Comfort (or being comfortable) is a sense of physical or psychological ease, often characterized as a lack of hardship. Persons who are lacking in comfort are uncomfortable, or experiencing discomfort. A degree of psychological comfort can be achieved by recreating experiences that are associated with pleasant memories, such as engaging in familiar activities, maintaining the presence of familiar objects, and consumption of comfort foods. Comfort is a particular concern in health care, as providing comfort to the sick and injured is one goal of healthcare, and can facilitate recovery. Persons who are surrounded with things that provide psychological comfort may be described as being “in their comfort zone”. Because of the personal nature of positive associations, psychological comfort is highly subjective.The use of “comfort” as a verb generally implies that the subject is in a state of pain, suffering or affliction, and requires alleviation from that state. Where the term is used to describe the support given to someone who has experienced a tragedy, the word is synonymous with consolation or solace. However, comfort is used much more broadly, as one can provide physical comfort to someone who is not in a position to be uncomfortable. For example, a person might sit in a chair without discomfort, but still find the addition of a pillow to the chair to increase their feeling of comfort. Something that provides this type of comfort, which does not seek to relieve hardship, can also be referred to as being “comfy”. Like certain other terms describing positive feelings or abstractions (hope, charity, chastity), comfort may also be used as a personal name.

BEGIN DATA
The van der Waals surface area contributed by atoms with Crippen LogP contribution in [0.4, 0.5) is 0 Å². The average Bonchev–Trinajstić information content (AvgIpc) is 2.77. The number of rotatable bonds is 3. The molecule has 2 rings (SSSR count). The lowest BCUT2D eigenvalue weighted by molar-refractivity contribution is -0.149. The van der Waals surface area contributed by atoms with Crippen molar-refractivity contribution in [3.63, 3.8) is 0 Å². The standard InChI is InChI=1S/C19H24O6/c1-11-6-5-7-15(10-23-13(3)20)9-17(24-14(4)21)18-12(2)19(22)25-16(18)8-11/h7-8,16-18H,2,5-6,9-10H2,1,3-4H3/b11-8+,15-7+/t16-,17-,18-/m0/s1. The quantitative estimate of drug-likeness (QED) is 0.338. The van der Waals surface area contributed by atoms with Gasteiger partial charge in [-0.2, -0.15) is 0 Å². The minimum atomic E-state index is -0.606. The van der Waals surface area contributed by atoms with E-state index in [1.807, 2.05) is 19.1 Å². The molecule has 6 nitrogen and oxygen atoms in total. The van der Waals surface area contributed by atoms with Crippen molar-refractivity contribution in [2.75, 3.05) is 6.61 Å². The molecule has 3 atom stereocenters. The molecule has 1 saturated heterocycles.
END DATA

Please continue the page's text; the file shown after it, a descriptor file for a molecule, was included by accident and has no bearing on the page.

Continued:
Confidence has a common meaning of a certainty about handling something, such as work, family, social events, or relationships. Some have ascribed confidence as a state of being certain either that a hypothesis or prediction is correct or that a chosen course of action is the best or most effective. Self-confidence is having confidence in one’s self. Arrogance or hubris in this comparison is having unmerited confidence – believing something or someone is capable or correct when they are not. Overconfidence or presumptuousness is excessive belief in someone (or something) succeeding, without any regard for failure. Confidence can be a self-fulfilling prophecy as those without it may fail or not try because they lack it and those with it may succeed because they have it rather than because of an innate ability. Taken to an extreme, over-confidence can cause problems as evidenced by the famous author Matthew Syed and mentioned here in this reference in regard to sport.
Providing physical comfort and ease; agreeable. from 18thc.
“This is the most comfortable bed I’ve ever slept in.”
In a state of comfort and content. from 18thc.
“What a great guestroom! I’ll be quite comfortable here.”
Comforting, providing comfort; consolatory. 14th-19thc.
Amply sufficient, satisfactory. from 17thc.
“A comfortable income should suffice to consider oneself rich.”
“The home team is ahead by a comfortable margin.”
Strong; vigorous; valiant.
A stuffed or quilted coverlet for a bed; a comforter.
very sure of something; positive
“I’m pretty confident that she’s not lying, she’s acting normally.”
obsolete form of confidant